Construction crews are digging up sections of the Southern University campus, but it is all in the name of replacing the underground water-piping system that has had problems for years.

The roughly $10 million project taking place in segments is due for completion in July 2012, said Endas Vincent, director of Southern’s facilities planning.

“We will, hopefully, improve our energy savings and satisfy some of these complaints,” Vincent said. “We’ve had a lot of complaints about cold buildings.”

Southern Student Government Association President Demetrius Sumner said students may be surprised to see the construction when they arrive for the fall semester, but that student leadership will keep them informed.

“It’s definitely a temporary obstacle for students,” Sumner said. “But it’s one of those projects that you’re going to complain about it more if you don’t do it, so you might as well get it done now for the long term.”

Southern Chancellor James Llorens cited excessive utility costs as one of the biggest budgetary problems on campus.

Vincent said this project should result in substantial savings over the long term.

“It’s going to be an extensive project and they’re going to be disrupting the entire campus,” Vincent said of Bernhard Mechanical Contractors, the company doing the work. “But it’ll be worth it.”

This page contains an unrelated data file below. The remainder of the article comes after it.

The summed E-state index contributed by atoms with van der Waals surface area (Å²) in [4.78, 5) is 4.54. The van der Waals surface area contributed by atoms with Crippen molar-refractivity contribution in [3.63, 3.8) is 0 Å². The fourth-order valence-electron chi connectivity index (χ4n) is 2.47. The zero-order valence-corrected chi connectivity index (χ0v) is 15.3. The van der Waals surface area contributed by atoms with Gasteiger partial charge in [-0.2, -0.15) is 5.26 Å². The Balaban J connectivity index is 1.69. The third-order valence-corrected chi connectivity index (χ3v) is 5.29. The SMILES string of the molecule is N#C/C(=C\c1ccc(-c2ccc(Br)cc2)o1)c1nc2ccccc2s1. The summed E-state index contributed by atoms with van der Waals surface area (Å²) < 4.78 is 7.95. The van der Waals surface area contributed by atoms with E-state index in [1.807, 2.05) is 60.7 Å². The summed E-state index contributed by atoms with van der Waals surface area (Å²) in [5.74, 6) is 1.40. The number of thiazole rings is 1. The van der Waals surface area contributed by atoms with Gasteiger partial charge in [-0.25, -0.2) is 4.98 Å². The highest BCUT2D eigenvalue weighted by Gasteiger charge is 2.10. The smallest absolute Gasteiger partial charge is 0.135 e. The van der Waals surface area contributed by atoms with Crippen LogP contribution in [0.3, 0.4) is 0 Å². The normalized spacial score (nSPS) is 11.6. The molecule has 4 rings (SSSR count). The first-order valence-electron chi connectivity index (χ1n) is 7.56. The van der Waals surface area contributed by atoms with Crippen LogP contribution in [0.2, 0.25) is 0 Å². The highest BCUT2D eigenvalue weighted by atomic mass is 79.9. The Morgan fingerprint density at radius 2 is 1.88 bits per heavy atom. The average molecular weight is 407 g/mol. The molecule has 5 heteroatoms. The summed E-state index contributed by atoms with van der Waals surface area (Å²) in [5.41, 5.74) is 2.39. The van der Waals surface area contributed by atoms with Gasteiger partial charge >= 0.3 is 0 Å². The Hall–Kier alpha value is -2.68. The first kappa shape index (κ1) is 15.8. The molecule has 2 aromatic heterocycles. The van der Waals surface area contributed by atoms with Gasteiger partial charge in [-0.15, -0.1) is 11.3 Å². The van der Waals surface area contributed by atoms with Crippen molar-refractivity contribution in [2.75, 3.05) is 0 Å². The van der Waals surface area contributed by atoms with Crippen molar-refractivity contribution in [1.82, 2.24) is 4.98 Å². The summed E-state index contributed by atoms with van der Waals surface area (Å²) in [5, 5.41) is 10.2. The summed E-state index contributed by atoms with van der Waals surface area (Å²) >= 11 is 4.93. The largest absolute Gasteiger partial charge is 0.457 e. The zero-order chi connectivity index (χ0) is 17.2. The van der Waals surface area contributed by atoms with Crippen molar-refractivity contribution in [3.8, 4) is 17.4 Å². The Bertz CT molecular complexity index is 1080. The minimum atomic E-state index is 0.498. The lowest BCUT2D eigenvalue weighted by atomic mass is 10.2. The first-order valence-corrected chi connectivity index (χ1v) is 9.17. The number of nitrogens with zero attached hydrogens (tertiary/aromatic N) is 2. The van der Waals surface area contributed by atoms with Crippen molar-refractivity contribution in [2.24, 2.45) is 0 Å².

Although the project is being piecemealed to avoid tearing up too much of the campus at once, Vincent did predict it will cause an “inconvenience” for football games and big events once the fall semester begins.

Vincent said the old piping system was installed in 1982 but began having issues after 10 years or so because of the “very corrosive soil” at Southern.

Problems peaked about two years ago when there were three or four waterline breaks a month, causing outages and spraying water onto parts of the campus, he said.

The funding was acquired through state construction funds, called capital outlay.

Last year, the hot-water lines were abandoned and energy-efficient boilers were installed in buildings in bundles so some boilers can serve two buildings, he said.

But, as the past school year ended, the second phase began with workers digging out the old hot-water lines and replacing them with new chilled water piping, Vincent said. This more messy second phase takes about a year.

The new chilled lines will be pre-insulated pipes with foam and plastic sleeves to prevent the same levels of corrosion, he said.

Currently, the biggest chunks of construction are behind the J.S. Clark Administration Building on the southwest corner of campus, in the middle of campus near Higgins Hall and by the Southern University Laboratory School.

The last phase will supply the northern part of campus and the Southern University Agricultural Center, Vincent said, but additional funds may be needed to finish that final phase.

Southern also will soon start installing new solar outdoor street lighting to save on utility costs, he said, courtesy of federal stimulus dollars. Such federal funds also will finance the installation of more energy-efficient LED lighting, starting in the administration building, he added.